11 Mar Configuring E911 with Microsoft Teams Direct Routing & Audiocodes
E911 is a national emergency service for many countries, enabling E911 operators to automatically identify the geographical location and phone number of an emergency caller. In E911, the emergency called number is routed to the nearest E911 operator, termed public safety answering point (PSAP) based on the location of the caller. Automatic identification of the caller’s location and phone number reduces the time spent on requesting this information from the caller. Therefore, the E911 service enables the PSAP to quickly dispatch the relevant emergency services (for example, fire department or police) to the caller’s location. Even if the call prematurely disconnects, the operator has sufficient information to call back the 911 caller.
E911 was previously available for Skype for Business Server and now with the transition to Teams in order for businesses to ensure compliance with local law and regulations Microsoft Teams is now also able to provide this functionality so that regardless of a users physical location the PSAP is able to retrieve a location for that user and provide this to emergency service responders.
For the purposes of this blog post i’m only going to cover a basic configuration necessary for enabling ELIN functionality with Microsoft Teams Direct Routing with an Audiocodes SBC that will demonstrate what the user and admin experience of integration between Teams and Audiocodes will look like. They’re are many moving parts to configuring and planning E911 and your configuration will be dependant on a variety of factors such as country local and national laws. For example in the USA E911 is Federal Law. Where as in the UK E911 is not mandatory.
Vendors certified for ELIN can be found here. You’ll note Audiocodes can also integrate with Emergency Routing Service (ERS) providers but for simplicity’s sake and also because i’m based in the UK and have used a UK configuration i will not include the steps for integrating an ERS.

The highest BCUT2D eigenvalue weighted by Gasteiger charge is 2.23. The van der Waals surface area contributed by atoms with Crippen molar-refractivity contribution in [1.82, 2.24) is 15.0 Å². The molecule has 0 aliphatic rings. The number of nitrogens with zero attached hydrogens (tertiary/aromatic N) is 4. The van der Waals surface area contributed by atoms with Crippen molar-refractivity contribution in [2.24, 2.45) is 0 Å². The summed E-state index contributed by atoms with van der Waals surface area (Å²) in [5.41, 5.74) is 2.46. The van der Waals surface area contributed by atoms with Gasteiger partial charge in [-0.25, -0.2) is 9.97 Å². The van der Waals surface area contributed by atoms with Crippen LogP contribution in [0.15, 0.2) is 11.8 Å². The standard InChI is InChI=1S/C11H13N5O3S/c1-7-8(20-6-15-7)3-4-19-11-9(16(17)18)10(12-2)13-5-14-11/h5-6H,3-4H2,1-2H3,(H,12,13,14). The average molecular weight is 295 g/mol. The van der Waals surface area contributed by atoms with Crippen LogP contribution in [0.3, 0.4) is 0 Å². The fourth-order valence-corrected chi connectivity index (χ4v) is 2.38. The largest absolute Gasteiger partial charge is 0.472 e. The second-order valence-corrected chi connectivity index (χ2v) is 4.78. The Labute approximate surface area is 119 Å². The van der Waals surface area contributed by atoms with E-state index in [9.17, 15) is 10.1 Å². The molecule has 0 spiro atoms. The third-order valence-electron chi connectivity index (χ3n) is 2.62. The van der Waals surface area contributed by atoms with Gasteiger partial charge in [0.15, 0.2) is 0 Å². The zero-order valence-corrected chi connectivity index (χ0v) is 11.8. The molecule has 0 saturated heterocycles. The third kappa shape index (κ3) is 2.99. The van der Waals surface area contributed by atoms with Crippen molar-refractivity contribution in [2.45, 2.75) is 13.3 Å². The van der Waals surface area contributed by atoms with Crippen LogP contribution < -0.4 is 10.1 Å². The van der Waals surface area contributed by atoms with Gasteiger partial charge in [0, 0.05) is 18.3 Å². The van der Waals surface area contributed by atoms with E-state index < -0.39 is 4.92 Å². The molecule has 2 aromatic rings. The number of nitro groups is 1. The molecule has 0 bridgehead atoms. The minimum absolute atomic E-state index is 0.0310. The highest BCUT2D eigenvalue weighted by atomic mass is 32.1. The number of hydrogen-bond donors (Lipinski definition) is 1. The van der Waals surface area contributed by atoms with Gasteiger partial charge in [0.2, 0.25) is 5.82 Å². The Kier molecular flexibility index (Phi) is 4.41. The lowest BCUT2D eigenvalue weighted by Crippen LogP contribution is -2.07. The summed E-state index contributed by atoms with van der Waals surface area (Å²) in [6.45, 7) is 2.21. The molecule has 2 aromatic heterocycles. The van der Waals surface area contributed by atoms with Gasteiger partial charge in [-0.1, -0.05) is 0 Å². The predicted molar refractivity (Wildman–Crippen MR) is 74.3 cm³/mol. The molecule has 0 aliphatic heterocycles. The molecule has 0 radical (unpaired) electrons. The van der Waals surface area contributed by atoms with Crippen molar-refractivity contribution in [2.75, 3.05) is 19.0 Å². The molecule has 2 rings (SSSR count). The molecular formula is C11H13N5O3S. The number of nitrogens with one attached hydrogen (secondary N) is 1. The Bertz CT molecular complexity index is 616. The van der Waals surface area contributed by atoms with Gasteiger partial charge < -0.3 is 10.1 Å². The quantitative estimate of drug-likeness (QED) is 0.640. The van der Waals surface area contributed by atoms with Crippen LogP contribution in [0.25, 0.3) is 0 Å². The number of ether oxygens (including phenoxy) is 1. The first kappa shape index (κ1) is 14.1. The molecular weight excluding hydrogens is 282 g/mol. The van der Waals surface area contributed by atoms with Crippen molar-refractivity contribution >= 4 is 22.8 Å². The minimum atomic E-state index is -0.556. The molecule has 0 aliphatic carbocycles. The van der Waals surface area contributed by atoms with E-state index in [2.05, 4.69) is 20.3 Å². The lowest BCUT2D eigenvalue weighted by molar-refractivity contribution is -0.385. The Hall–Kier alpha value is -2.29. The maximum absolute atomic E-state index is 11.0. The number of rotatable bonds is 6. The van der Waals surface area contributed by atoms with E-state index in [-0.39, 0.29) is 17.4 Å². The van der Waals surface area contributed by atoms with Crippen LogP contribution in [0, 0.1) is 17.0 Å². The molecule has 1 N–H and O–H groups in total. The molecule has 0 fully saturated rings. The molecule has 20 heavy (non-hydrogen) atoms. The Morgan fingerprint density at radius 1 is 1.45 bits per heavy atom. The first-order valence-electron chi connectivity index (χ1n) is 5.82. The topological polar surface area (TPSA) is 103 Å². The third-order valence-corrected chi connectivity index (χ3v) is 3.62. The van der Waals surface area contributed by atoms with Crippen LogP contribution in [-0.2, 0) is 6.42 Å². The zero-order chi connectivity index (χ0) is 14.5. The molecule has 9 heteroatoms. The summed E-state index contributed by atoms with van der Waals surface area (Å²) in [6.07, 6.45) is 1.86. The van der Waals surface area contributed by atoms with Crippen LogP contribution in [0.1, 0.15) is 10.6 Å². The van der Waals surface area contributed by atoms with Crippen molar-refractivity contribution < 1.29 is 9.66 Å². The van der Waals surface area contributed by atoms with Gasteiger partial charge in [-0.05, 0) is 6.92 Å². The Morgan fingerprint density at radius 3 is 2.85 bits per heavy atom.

To complete this configuration the following is necessary:-
- Audiocodes SBC on minimum firmware 7.20A.256.396
- Audiocodes ELIN License
- An existing Direct Routing SIP trunk integration with Microsoft Teams
- One licensed Phone System and DR enabled Teams user
The configuration components of Teams E911 are as follows:-
The most important part of the Teams E911 configuration is actually the Trusted IP’s. The trusted IP is used to determine if the Teams client is inside the corporate network. The trusted IP will be checked before Teams looks for a specific match with the LIS elements (Civic Address, Location, Subnet, Switch/Port, WAP) or Network Configuration Service (Region, Sites, Subnets)
The Trusted IP must match the client or users advertised Public IP address. Therefore its very important these addresses are entered accurately and that all public IP addresses that will be presented by clients when connected to the corporate network, e.g. their public NAT IP, must be defined in the Tenant Trusted IP Address List
From the Teams Admin Centre enter your Trusted IP.
Add a new Network region. As i’m based in the UK I’ve called mine UK.
Add a new network site
Select the new Network Site and add the subnets required remembering to add the site to the appropriate network region. The Emergency Calling and Call Routing Policy can be left at the default for now.
There’s a 2 hour cache on the Network configuration Service, so the above configuration can take up to 2 hours or more to replicate and be available to your clients.
Next we will need to create a Civic Address. This step can be done through the TAC or via Powershell. If the address is outside of the USA this step needs to be done via Powershell as the Civic Address and its geo-coordinates must be verified in order for the address to be successfully added. Unfortunately the TAC doesn’t provide automatic verification and entry of geo-coordinates for non-US addresses. This means the Longitude and Latitude coordinates must be provided manually.
Browse to www.bing.com/maps and enter your address. Make a note of the coordinates.
From the Skype for Business Online Shell we need to use the New-CsOnlineLisCivicAddress cmdlet to create the address. This command will need to include parameters for the address, along with the latitude, longitude and an ELIN number.
New-CsOnlineLisCivicAddress -Longitude 12.3456 -Latitude 0.12345 -HouseNumber 1 -StreetName “Teams Street” -StreetSuffix Street -City London -Country GB -PostalCode LON12NP -Description “ELIN Test” -CompanyName “Teams LLP” -ELIN +442085555555
The new Emergency Address location will now show in the TAC.